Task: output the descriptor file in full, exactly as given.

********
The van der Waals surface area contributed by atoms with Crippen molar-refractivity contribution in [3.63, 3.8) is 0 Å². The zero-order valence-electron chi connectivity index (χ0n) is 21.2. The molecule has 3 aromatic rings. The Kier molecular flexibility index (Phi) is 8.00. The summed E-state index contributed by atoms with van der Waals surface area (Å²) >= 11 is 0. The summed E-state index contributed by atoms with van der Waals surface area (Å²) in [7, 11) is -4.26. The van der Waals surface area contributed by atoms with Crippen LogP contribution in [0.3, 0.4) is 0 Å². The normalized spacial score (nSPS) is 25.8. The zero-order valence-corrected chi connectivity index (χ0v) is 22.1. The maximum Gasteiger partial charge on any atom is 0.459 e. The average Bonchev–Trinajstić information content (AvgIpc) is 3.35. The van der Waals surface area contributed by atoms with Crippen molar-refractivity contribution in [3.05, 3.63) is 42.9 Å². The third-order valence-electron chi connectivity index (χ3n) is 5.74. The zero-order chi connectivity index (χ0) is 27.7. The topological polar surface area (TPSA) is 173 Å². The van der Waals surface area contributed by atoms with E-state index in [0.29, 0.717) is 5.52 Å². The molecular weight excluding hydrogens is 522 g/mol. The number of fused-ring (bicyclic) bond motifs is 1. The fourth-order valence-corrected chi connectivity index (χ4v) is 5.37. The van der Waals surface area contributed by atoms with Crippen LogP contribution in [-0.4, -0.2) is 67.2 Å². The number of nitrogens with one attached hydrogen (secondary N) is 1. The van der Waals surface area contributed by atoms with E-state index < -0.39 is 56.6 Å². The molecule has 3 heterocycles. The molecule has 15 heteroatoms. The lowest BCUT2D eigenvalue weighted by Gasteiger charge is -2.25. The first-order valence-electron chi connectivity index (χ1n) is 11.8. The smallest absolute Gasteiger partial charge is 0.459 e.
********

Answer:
The van der Waals surface area contributed by atoms with Crippen molar-refractivity contribution in [3.63, 3.8) is 0 Å². The zero-order valence-electron chi connectivity index (χ0n) is 21.2. The molecule has 3 aromatic rings. The Kier molecular flexibility index (Phi) is 8.00. The summed E-state index contributed by atoms with van der Waals surface area (Å²) >= 11 is 0. The summed E-state index contributed by atoms with van der Waals surface area (Å²) in [7, 11) is -4.26. The van der Waals surface area contributed by atoms with Crippen LogP contribution in [0.3, 0.4) is 0 Å². The normalized spacial score (nSPS) is 25.8. The zero-order valence-corrected chi connectivity index (χ0v) is 22.1. The maximum Gasteiger partial charge on any atom is 0.459 e. The average Bonchev–Trinajstić information content (AvgIpc) is 3.35. The van der Waals surface area contributed by atoms with Crippen molar-refractivity contribution in [3.05, 3.63) is 42.9 Å². The third-order valence-electron chi connectivity index (χ3n) is 5.74. The zero-order chi connectivity index (χ0) is 27.7. The topological polar surface area (TPSA) is 173 Å². The van der Waals surface area contributed by atoms with E-state index in [0.29, 0.717) is 5.52 Å². The molecular weight excluding hydrogens is 522 g/mol. The number of fused-ring (bicyclic) bond motifs is 1. The fourth-order valence-corrected chi connectivity index (χ4v) is 5.37. The van der Waals surface area contributed by atoms with Crippen LogP contribution in [-0.4, -0.2) is 67.2 Å². The number of nitrogens with one attached hydrogen (secondary N) is 1. The van der Waals surface area contributed by atoms with E-state index < -0.39 is 56.6 Å². The molecule has 3 heterocycles. The molecule has 15 heteroatoms. The lowest BCUT2D eigenvalue weighted by Gasteiger charge is -2.25. The first-order valence-electron chi connectivity index (χ1n) is 11.8. The smallest absolute Gasteiger partial charge is 0.459 e.